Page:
All machine learning techniques are welcome, from kernel methods to deep learning. Each submission should make clear why the application has (or could have) a pathway to positive impacts regarding climate change. We highly encourage submissions which make their data publicly available. Accepted submissions will be invited to give poster presentations, of which some will be selected for spotlight talks.

The workshop does not publish proceedings, and submissions are non-archival. Submission to this workshop does not preclude future publication. Previously published work may be submitted under certain circumstances (see the FAQ).

All papers and proposals submissions must be through the submission website. Submissions will be reviewed double-blind; do your best to anonymize your submission, and do not include identifying information for authors in the PDF. Authors are required to use the workshop style template (based on the NeurIPS style files), available for LaTeX and docx format.

All tutorials submissions must be through this application form.

Please see the Tips for Submissions and FAQ, and contact with questions.

Submission Tracks

There are three tracks for submissions: (i) Papers, (ii) Proposals, (iii) Tutorials. Submissions are limited to 4 pages for the Papers track, and 3 pages for the Proposals track, in PDF format (see examples from ICML 2021, NeurIPS 2020, ICLR 2020, NeurIPS 2019, and ICML 2019). References do not count towards this total. Supplementary appendices are allowed but will be read at the discretion of the reviewers. All submissions must explain why the proposed work has (or could have) positive impacts regarding climate change.


Work that is in progress, published, and/or deployed.

Submissions for the Papers track should describe projects relevant to climate change that involve machine learning. These may include (but are not limited to) academic research; deployed results from startups, industry, public institutions, etc.; and climate-relevant datasets.

Submissions should provide experimental or theoretical validation of the method presented, as well as specifying what gap the method fills. Authors should clearly illustrate a pathway to climate impact, i.e., identify the way in which this work fits into broader efforts to address climate change. Algorithms need not be novel from a machine learning perspective if they are applied in a novel setting. Details of methodology need not be revealed if they are proprietary, though transparency is highly encouraged.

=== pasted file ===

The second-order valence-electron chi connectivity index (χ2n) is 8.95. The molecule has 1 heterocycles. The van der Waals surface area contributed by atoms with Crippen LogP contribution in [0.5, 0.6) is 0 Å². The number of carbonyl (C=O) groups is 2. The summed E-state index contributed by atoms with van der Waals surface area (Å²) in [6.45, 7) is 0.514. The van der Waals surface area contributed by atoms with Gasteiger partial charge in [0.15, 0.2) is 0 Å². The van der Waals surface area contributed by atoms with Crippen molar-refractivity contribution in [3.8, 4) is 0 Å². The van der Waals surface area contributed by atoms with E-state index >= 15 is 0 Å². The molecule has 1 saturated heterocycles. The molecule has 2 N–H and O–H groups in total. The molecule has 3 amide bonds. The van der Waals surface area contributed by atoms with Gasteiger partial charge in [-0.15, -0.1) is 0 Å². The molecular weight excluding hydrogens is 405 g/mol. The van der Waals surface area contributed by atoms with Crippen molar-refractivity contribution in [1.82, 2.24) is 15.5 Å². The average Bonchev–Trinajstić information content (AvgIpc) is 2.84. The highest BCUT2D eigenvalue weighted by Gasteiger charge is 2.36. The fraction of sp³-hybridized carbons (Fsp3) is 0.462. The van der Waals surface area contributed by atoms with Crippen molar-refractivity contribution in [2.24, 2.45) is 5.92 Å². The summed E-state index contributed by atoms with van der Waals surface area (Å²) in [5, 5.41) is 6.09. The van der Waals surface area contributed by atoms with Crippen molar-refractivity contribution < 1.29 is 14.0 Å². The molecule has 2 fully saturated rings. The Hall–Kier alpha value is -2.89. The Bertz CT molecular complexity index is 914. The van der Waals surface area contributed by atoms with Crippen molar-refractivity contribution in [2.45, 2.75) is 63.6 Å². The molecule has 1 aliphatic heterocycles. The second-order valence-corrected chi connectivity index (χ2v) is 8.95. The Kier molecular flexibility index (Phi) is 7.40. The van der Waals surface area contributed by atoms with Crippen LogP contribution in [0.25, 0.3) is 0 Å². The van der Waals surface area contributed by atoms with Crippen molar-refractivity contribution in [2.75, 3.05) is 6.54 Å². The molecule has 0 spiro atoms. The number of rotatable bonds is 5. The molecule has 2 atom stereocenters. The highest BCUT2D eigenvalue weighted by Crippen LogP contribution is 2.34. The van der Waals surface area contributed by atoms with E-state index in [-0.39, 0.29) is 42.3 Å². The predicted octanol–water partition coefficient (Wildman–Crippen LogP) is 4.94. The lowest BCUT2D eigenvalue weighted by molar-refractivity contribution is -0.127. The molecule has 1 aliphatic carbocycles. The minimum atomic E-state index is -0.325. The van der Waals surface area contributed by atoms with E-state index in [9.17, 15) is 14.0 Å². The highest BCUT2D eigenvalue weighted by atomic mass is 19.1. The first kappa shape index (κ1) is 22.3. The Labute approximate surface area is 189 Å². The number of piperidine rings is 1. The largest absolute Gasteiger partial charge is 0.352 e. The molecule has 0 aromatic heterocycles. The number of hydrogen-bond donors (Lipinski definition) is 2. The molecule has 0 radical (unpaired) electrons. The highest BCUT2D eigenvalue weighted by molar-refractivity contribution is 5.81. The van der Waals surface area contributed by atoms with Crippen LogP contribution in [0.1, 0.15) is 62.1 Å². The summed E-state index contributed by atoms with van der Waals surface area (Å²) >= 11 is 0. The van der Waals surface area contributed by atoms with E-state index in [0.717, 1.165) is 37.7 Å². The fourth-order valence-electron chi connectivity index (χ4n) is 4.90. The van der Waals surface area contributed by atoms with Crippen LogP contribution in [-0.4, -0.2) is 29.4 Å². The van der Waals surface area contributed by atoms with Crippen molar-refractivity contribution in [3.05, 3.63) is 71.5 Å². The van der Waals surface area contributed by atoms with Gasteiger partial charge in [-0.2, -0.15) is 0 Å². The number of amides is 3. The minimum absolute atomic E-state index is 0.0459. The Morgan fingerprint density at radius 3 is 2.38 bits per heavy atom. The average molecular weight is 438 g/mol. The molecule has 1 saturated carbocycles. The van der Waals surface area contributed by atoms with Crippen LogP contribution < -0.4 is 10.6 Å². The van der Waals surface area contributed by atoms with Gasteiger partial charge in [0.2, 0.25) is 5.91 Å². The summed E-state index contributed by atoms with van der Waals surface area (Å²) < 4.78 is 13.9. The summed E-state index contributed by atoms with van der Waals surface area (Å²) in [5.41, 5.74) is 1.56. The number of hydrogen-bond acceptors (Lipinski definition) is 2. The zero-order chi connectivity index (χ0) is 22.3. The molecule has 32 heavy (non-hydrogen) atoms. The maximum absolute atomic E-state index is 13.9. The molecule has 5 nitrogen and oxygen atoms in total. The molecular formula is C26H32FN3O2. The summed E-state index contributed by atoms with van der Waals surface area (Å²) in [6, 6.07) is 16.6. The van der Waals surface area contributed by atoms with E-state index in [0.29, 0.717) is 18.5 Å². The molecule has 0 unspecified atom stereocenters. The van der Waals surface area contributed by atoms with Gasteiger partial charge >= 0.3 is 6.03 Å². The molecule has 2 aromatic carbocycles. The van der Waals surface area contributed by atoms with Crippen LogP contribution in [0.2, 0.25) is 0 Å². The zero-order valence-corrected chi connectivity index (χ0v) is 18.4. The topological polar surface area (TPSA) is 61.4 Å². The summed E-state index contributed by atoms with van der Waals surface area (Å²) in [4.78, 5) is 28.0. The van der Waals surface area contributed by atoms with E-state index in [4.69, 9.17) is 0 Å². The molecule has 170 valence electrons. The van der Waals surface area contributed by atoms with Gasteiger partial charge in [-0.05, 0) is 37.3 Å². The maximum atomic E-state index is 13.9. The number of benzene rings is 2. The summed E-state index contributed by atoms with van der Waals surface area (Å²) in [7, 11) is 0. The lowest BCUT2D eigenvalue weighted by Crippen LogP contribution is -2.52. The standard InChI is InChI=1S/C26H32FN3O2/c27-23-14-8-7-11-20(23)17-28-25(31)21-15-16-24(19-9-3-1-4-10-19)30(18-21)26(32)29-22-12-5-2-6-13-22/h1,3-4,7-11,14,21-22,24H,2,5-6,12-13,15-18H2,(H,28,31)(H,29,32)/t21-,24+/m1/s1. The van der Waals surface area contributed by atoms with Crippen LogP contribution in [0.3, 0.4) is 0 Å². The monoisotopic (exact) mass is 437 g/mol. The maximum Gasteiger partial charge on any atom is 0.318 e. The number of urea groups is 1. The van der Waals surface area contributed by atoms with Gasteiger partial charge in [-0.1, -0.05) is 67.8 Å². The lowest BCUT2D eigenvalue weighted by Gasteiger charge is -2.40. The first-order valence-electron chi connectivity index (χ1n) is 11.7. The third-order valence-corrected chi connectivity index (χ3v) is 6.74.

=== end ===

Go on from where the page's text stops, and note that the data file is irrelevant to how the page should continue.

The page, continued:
Submissions creating novel datasets are welcomed. Datasets should be designed to permit machine learning research (e.g. formatted with clear benchmarks for evaluation). In this case, baseline experimental results on the dataset are preferred, but not required.


Early-stage work and detailed descriptions of ideas for future work.

Submissions for the Proposals track should describe detailed ideas for how machine learning can be used to solve climate-relevant problems. While less constrained than the Papers track, Proposals will be subject to a very high standard of review. Ideas should be justified as extensively as possible, including motivation for why the problem being solved is important in tackling climate change, discussion of why current methods are inadequate, explanation of the proposed method, and discussion of the pathway to climate impact. Preliminary results are optional.


Interactive notebooks for insightful step-by-step walkthroughs.

Submissions for the Tutorials track should introduce or demonstrate the use of ML methods and tools such as libraries, packages, services, datasets, or frameworks to address a problem related to climate change. Tutorial proposals (250 words, due Aug 23) should take the form of an abstract and should include a clear and concise description of users’ expected learning outcomes from the tutorial. Accepted submissions (to be notified by Aug 30) will be given 6 weeks for the initial tutorial development (“midterm” deadline Oct 11), after which tutorial creators will collaborate with the CCAI Tutorials Team, who will review the tutorials periodically and provide iterative feedback, while the creators continue to develop and improve their work over the course of another 6 weeks. Final tutorial submissions (due Nov 22) should be in the form of executable notebooks (e.g. Jupyter, Colab) in a hosted code environment.

Tips for Submissions

Addressing Impact

Tackling climate change requires translating ideas into action. The guidelines below will help you clearly present the importance of your work to a broad audience, hopefully including relevant decision-makers in industry, government, nonprofits, and other areas.

Mentorship Program

We are hosting a mentorship program to facilitate exchange between potential workshop submitters and experts working in topic areas relevant to the workshop. The goal of this program is to foster cross-disciplinary collaborations and ultimately increase the quality and potential impact of submitted work.


Mentors are expected to guide mentees during the CCAI mentorship program as they prepare submissions for this workshop.